Link to an interview of David Harvey conducted by Vincent Emanuele:
“Rebel Cities, Urban Resistance and Capitalism: A Conversation with David Harvey”
Harvey is best in these sort of interview settings. It is great that the conversation touches on questions of culture and symbols — though there is not much depth here beyond simply raising those issues. It is worth noting that Pierre Bourdieu and others have offered substantial analytic tools to bolster theory in that area.
Aretha Franklin – Aretha Arrives Atlantic SD 8150 (1967)
Often viewed as an album rushed out by Atlantic Records to capitalize on the success of Aretha’s breakout (and still best) album I Never Loved a Man the Way I Love You. But, really, this is a very solid second-tier Franklin album. It starts off inauspiciously with “Satisfaction” and “You Are My Sunshine.” Some of the other songs feature adequate but rather uninspired string arrangements. Yet “Never Let Me Go” is an effective and modern ballad, and “96 Tears” works pretty well even though a garage rock rave-up hardly would seem like a good song for Aretha to sing. And, of course, the closer “Baby, I Love You” is one of the single best things Aretha ever did.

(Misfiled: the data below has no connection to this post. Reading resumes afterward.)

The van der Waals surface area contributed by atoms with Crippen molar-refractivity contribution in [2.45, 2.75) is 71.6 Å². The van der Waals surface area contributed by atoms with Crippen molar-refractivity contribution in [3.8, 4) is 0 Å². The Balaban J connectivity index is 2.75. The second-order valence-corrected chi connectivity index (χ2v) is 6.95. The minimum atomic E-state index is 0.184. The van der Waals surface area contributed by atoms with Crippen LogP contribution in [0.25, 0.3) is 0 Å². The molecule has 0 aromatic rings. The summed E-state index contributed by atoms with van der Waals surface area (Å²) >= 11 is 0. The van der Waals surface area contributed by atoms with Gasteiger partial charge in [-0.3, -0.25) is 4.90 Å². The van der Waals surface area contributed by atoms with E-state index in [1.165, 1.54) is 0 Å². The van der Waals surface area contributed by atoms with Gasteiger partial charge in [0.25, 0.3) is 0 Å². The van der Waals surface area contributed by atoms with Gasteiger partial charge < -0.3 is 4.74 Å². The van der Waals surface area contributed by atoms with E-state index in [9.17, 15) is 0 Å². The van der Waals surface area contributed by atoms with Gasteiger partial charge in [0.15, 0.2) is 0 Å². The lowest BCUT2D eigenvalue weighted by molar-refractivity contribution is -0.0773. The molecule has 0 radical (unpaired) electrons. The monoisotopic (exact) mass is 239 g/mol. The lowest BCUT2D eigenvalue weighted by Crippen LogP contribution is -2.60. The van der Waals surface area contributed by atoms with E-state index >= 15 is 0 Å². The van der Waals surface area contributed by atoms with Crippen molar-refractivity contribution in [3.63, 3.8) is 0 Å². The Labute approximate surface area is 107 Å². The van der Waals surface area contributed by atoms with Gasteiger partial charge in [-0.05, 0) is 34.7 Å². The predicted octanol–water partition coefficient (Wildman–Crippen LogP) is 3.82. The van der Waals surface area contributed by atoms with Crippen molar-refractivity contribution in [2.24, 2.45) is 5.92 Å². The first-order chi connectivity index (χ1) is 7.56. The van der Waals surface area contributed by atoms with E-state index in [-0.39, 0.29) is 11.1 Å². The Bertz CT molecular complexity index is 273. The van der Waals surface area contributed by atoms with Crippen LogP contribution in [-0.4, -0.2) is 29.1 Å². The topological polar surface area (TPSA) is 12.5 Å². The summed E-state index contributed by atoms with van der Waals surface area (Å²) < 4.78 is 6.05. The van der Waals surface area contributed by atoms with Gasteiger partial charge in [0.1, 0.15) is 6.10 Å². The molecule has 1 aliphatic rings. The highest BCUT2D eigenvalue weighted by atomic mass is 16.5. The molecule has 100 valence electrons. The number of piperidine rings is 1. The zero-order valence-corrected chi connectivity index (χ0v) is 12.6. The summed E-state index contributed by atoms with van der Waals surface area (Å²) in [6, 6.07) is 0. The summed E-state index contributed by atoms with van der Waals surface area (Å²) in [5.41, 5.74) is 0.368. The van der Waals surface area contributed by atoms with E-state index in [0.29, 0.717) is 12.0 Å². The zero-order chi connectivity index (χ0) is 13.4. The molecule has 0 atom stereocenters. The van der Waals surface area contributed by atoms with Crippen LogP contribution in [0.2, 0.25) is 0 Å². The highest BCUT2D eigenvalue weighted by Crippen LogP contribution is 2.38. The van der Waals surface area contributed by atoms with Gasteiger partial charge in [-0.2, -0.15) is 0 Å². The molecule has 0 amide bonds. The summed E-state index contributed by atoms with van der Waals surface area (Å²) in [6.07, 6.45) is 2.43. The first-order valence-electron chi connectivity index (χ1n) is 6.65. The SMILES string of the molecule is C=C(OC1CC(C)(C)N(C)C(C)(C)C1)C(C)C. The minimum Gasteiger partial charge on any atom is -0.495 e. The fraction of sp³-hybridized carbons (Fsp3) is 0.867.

Stevie Wonder – Talking Book Tamla T-319L (1972)
Two killer songs: “You Are the Sunshine of My Life” and “Superstition.” Those are among the most memorable soul recordings of the early 1970s. “I Believe (When I Fall in Love It Will Be Forever)” is a good song too. The rest? Well, there is definitely a lot of pleasant filler, though some of this (“Big Brother,” “Blame It on the Sun”) is maybe even sub-par. As full-length albums go, I find this one a bit overrated. His next two are his best and the one before this is also better. Still, it’s hard to beat those two killer songs!